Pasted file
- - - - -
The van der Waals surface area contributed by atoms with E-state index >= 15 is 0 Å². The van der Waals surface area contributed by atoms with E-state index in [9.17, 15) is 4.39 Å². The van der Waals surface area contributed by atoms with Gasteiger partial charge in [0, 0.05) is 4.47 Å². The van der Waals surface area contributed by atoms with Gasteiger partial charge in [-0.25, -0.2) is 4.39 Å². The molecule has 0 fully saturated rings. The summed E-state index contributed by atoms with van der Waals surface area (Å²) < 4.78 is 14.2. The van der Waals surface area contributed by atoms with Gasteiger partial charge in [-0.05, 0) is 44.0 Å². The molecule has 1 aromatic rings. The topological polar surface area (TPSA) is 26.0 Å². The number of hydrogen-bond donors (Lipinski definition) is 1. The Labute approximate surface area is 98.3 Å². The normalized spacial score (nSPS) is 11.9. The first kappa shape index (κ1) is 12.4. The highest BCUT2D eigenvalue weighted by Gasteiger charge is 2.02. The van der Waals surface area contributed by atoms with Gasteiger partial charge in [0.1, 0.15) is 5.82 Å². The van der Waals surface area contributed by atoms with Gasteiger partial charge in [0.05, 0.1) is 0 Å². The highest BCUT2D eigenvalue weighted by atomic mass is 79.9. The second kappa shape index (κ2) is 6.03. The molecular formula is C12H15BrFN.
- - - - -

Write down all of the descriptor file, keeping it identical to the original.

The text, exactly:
The van der Waals surface area contributed by atoms with E-state index >= 15 is 0 Å². The van der Waals surface area contributed by atoms with E-state index in [9.17, 15) is 4.39 Å². The van der Waals surface area contributed by atoms with Gasteiger partial charge in [0, 0.05) is 4.47 Å². The van der Waals surface area contributed by atoms with Gasteiger partial charge in [-0.25, -0.2) is 4.39 Å². The molecule has 0 fully saturated rings. The summed E-state index contributed by atoms with van der Waals surface area (Å²) < 4.78 is 14.2. The van der Waals surface area contributed by atoms with Gasteiger partial charge in [-0.05, 0) is 44.0 Å². The molecule has 1 aromatic rings. The topological polar surface area (TPSA) is 26.0 Å². The number of hydrogen-bond donors (Lipinski definition) is 1. The Labute approximate surface area is 98.3 Å². The normalized spacial score (nSPS) is 11.9. The first kappa shape index (κ1) is 12.4. The highest BCUT2D eigenvalue weighted by Gasteiger charge is 2.02. The van der Waals surface area contributed by atoms with Gasteiger partial charge in [0.1, 0.15) is 5.82 Å². The van der Waals surface area contributed by atoms with Gasteiger partial charge in [0.05, 0.1) is 0 Å². The highest BCUT2D eigenvalue weighted by atomic mass is 79.9. The second kappa shape index (κ2) is 6.03. The molecular formula is C12H15BrFN.